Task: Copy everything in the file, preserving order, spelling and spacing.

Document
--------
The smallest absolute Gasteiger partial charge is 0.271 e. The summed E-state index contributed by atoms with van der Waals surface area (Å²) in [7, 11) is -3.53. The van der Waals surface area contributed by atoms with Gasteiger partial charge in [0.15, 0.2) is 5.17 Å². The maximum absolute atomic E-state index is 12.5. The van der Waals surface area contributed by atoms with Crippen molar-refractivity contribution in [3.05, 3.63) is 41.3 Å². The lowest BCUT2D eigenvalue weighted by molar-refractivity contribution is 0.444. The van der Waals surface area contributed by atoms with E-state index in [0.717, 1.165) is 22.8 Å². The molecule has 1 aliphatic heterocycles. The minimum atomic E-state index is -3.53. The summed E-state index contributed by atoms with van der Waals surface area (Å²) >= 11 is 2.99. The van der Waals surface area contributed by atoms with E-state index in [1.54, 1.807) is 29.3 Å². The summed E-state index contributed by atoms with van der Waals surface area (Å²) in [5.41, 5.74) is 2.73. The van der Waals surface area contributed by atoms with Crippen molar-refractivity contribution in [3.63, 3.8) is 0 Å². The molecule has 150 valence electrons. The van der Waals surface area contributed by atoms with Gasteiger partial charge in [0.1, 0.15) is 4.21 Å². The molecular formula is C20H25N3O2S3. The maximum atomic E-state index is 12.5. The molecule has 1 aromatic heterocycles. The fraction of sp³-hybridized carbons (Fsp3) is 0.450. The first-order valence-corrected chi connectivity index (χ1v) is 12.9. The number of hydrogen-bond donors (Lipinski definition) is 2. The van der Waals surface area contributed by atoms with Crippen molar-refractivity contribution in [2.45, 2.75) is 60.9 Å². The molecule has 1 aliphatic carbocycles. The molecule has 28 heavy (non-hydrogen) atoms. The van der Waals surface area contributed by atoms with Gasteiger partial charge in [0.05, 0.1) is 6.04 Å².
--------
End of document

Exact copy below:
The smallest absolute Gasteiger partial charge is 0.271 e. The summed E-state index contributed by atoms with van der Waals surface area (Å²) in [7, 11) is -3.53. The van der Waals surface area contributed by atoms with Gasteiger partial charge in [0.15, 0.2) is 5.17 Å². The maximum absolute atomic E-state index is 12.5. The van der Waals surface area contributed by atoms with Crippen molar-refractivity contribution in [3.05, 3.63) is 41.3 Å². The lowest BCUT2D eigenvalue weighted by molar-refractivity contribution is 0.444. The van der Waals surface area contributed by atoms with E-state index in [0.717, 1.165) is 22.8 Å². The molecule has 1 aliphatic heterocycles. The minimum atomic E-state index is -3.53. The summed E-state index contributed by atoms with van der Waals surface area (Å²) >= 11 is 2.99. The van der Waals surface area contributed by atoms with E-state index in [1.54, 1.807) is 29.3 Å². The summed E-state index contributed by atoms with van der Waals surface area (Å²) in [5.41, 5.74) is 2.73. The van der Waals surface area contributed by atoms with Crippen molar-refractivity contribution in [3.63, 3.8) is 0 Å². The molecule has 150 valence electrons. The van der Waals surface area contributed by atoms with Gasteiger partial charge in [0.1, 0.15) is 4.21 Å². The molecular formula is C20H25N3O2S3. The maximum atomic E-state index is 12.5. The molecule has 1 aromatic heterocycles. The fraction of sp³-hybridized carbons (Fsp3) is 0.450. The first-order valence-corrected chi connectivity index (χ1v) is 12.9. The number of hydrogen-bond donors (Lipinski definition) is 2. The van der Waals surface area contributed by atoms with Crippen molar-refractivity contribution in [2.45, 2.75) is 60.9 Å². The molecule has 1 aliphatic carbocycles. The molecule has 28 heavy (non-hydrogen) atoms. The van der Waals surface area contributed by atoms with Gasteiger partial charge in [0.05, 0.1) is 6.04 Å².